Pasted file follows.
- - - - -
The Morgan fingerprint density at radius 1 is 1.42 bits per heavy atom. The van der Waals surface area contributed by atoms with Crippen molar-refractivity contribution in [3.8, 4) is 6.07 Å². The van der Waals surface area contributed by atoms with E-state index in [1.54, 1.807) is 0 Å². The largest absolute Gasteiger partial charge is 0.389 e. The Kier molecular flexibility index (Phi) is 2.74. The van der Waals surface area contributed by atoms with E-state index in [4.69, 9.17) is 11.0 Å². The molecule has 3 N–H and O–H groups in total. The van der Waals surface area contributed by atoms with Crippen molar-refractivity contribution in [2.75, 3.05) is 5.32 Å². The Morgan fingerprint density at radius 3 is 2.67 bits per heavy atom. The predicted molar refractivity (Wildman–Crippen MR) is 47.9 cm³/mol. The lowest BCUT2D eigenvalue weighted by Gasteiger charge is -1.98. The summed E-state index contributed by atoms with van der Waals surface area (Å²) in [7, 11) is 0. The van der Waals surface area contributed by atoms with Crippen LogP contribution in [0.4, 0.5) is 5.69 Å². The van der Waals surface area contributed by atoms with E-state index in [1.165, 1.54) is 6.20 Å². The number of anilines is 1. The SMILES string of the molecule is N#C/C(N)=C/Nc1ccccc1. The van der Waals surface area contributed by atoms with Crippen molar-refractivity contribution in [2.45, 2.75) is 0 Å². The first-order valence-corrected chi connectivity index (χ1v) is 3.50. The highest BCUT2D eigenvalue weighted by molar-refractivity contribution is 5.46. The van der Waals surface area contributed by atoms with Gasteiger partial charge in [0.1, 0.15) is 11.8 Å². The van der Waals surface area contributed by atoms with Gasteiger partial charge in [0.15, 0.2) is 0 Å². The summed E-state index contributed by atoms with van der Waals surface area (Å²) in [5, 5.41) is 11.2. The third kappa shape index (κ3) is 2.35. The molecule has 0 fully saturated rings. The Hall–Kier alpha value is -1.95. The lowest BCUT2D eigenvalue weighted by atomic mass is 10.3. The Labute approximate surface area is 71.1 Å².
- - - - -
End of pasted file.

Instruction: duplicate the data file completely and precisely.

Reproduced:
The Morgan fingerprint density at radius 1 is 1.42 bits per heavy atom. The van der Waals surface area contributed by atoms with Crippen molar-refractivity contribution in [3.8, 4) is 6.07 Å². The van der Waals surface area contributed by atoms with E-state index in [1.54, 1.807) is 0 Å². The largest absolute Gasteiger partial charge is 0.389 e. The Kier molecular flexibility index (Phi) is 2.74. The van der Waals surface area contributed by atoms with E-state index in [4.69, 9.17) is 11.0 Å². The molecule has 3 N–H and O–H groups in total. The van der Waals surface area contributed by atoms with Crippen molar-refractivity contribution in [2.75, 3.05) is 5.32 Å². The Morgan fingerprint density at radius 3 is 2.67 bits per heavy atom. The predicted molar refractivity (Wildman–Crippen MR) is 47.9 cm³/mol. The lowest BCUT2D eigenvalue weighted by Gasteiger charge is -1.98. The summed E-state index contributed by atoms with van der Waals surface area (Å²) in [7, 11) is 0. The van der Waals surface area contributed by atoms with Crippen LogP contribution in [0.4, 0.5) is 5.69 Å². The van der Waals surface area contributed by atoms with E-state index in [1.165, 1.54) is 6.20 Å². The number of anilines is 1. The SMILES string of the molecule is N#C/C(N)=C/Nc1ccccc1. The van der Waals surface area contributed by atoms with Crippen molar-refractivity contribution in [2.45, 2.75) is 0 Å². The first-order valence-corrected chi connectivity index (χ1v) is 3.50. The highest BCUT2D eigenvalue weighted by molar-refractivity contribution is 5.46. The van der Waals surface area contributed by atoms with Gasteiger partial charge in [0.1, 0.15) is 11.8 Å². The van der Waals surface area contributed by atoms with Gasteiger partial charge in [0.15, 0.2) is 0 Å². The summed E-state index contributed by atoms with van der Waals surface area (Å²) in [5, 5.41) is 11.2. The third kappa shape index (κ3) is 2.35. The molecule has 0 fully saturated rings. The Hall–Kier alpha value is -1.95. The lowest BCUT2D eigenvalue weighted by atomic mass is 10.3. The Labute approximate surface area is 71.1 Å².